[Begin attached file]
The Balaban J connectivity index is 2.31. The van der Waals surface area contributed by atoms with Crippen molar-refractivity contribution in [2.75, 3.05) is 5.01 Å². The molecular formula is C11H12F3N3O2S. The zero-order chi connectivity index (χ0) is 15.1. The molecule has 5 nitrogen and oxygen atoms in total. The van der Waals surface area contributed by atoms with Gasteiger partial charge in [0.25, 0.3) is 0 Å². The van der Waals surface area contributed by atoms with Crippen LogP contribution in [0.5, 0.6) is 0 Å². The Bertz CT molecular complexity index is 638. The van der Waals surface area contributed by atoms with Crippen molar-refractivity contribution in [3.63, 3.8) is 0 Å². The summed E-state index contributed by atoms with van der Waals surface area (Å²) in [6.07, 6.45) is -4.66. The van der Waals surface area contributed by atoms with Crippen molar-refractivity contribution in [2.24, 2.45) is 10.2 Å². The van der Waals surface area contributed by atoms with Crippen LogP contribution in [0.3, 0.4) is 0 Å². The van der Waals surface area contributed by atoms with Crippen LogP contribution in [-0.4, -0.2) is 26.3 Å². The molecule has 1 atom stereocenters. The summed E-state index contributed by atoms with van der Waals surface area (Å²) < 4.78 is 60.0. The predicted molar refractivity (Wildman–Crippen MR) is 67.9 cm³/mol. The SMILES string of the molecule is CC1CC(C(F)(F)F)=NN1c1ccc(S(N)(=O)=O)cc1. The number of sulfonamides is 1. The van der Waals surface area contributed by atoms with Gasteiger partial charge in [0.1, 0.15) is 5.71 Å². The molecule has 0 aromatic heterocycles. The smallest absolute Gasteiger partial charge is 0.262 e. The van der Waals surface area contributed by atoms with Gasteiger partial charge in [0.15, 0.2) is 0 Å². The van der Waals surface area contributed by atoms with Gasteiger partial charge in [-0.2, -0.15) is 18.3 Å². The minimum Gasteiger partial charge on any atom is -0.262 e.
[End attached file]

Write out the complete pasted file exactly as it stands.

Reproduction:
The Balaban J connectivity index is 2.31. The van der Waals surface area contributed by atoms with Crippen molar-refractivity contribution in [2.75, 3.05) is 5.01 Å². The molecular formula is C11H12F3N3O2S. The zero-order chi connectivity index (χ0) is 15.1. The molecule has 5 nitrogen and oxygen atoms in total. The van der Waals surface area contributed by atoms with Gasteiger partial charge in [0.25, 0.3) is 0 Å². The van der Waals surface area contributed by atoms with Crippen LogP contribution in [0.5, 0.6) is 0 Å². The Bertz CT molecular complexity index is 638. The van der Waals surface area contributed by atoms with Crippen molar-refractivity contribution in [3.63, 3.8) is 0 Å². The summed E-state index contributed by atoms with van der Waals surface area (Å²) in [6.07, 6.45) is -4.66. The van der Waals surface area contributed by atoms with Crippen molar-refractivity contribution in [2.24, 2.45) is 10.2 Å². The van der Waals surface area contributed by atoms with Crippen LogP contribution in [0.3, 0.4) is 0 Å². The van der Waals surface area contributed by atoms with Crippen LogP contribution in [-0.4, -0.2) is 26.3 Å². The molecule has 1 atom stereocenters. The summed E-state index contributed by atoms with van der Waals surface area (Å²) < 4.78 is 60.0. The predicted molar refractivity (Wildman–Crippen MR) is 67.9 cm³/mol. The SMILES string of the molecule is CC1CC(C(F)(F)F)=NN1c1ccc(S(N)(=O)=O)cc1. The number of sulfonamides is 1. The van der Waals surface area contributed by atoms with Gasteiger partial charge in [0.1, 0.15) is 5.71 Å². The molecule has 0 aromatic heterocycles. The smallest absolute Gasteiger partial charge is 0.262 e. The van der Waals surface area contributed by atoms with Gasteiger partial charge in [0.15, 0.2) is 0 Å². The van der Waals surface area contributed by atoms with Gasteiger partial charge in [-0.2, -0.15) is 18.3 Å². The minimum Gasteiger partial charge on any atom is -0.262 e.